The reason being, was that Vauxhall didn’t sell that many of them to kick off with – and that’s because they were so very poor. Made in the US, the Sintra was quickly modified for European consumption, but that still did not disguise the fact that it was expensive, thirsty, badly built and a cheap knee-jerk answer to the Galaxy and Sharan. But it did without the market research-led design from Ford, or the percieved brand quality of a VAG product. In short, it had nothing going for it. No USP. Nothing. Nada.
It was a big and spacious car, however. But where the wheels fell off, quite literally, was in the vehicles passenger safety criteria. The Sintra lost all hope of success following the early vehicle’s performance in the Euro NCAP crash testing – the very same that wiped out our Rover 100 and the Peugeot 106. After they tested the Sintra, it quickly became a known and well publicised fact, that you and your loved ones stood a better chance of survival by jumping from a fast moving train than suffering a high speed crash in a Sintra.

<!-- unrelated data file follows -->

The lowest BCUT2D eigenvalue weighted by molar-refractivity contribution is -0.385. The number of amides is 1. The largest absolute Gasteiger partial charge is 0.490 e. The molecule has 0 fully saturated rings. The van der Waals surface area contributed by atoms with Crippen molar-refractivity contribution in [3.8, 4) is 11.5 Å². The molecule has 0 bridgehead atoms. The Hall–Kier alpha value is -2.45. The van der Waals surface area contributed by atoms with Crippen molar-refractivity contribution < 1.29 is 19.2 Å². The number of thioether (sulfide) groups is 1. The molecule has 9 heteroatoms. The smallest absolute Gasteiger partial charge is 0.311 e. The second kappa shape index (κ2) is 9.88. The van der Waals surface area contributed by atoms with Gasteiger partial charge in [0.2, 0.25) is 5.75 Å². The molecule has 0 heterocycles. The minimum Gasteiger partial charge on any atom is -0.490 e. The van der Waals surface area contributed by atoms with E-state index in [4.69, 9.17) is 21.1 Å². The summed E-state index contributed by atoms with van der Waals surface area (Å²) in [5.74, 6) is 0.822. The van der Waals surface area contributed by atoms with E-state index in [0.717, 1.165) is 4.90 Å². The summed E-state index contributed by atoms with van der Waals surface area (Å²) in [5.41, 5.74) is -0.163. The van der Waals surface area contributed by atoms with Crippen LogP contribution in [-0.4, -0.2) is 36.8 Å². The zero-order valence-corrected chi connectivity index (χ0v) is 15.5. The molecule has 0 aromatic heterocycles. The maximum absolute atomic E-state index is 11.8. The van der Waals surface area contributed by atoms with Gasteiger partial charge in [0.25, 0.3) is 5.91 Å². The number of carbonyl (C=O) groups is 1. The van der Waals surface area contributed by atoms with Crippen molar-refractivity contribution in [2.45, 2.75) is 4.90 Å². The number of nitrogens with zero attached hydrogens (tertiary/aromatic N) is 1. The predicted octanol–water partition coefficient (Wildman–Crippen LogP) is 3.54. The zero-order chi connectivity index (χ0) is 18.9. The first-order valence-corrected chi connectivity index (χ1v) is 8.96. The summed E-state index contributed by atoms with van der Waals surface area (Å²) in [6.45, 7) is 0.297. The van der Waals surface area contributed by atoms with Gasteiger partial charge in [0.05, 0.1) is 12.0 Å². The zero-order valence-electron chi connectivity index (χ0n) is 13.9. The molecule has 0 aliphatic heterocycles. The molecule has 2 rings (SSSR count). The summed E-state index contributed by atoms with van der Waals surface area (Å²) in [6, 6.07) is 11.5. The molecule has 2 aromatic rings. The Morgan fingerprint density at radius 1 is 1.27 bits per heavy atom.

Used values tumbled like a falling boulder and the trade ran away in fear – the Sintra was bad news!
Another sucker punch to GM came in the JD Power owner satisfaction survey, which placed the Vauxhall Sintra a convincing 182nd out of… erm 182 cars. Sales of the big Vauxhall went from painfully slow to a full stop – and GM wisely and silently deleted the car from the range in 1999. GM opted to heavily develop the already successful Zafira range into the model we see today, and the larger Sintra was never replaced.
The Vauxhall Sintra was once described to me by my friend, and one time work colleague, Neale Greenhalge as the, ‘Vauxhall Kiddie Coffin’. Slighty harsh maybe, but also not too far from the truth either it seems!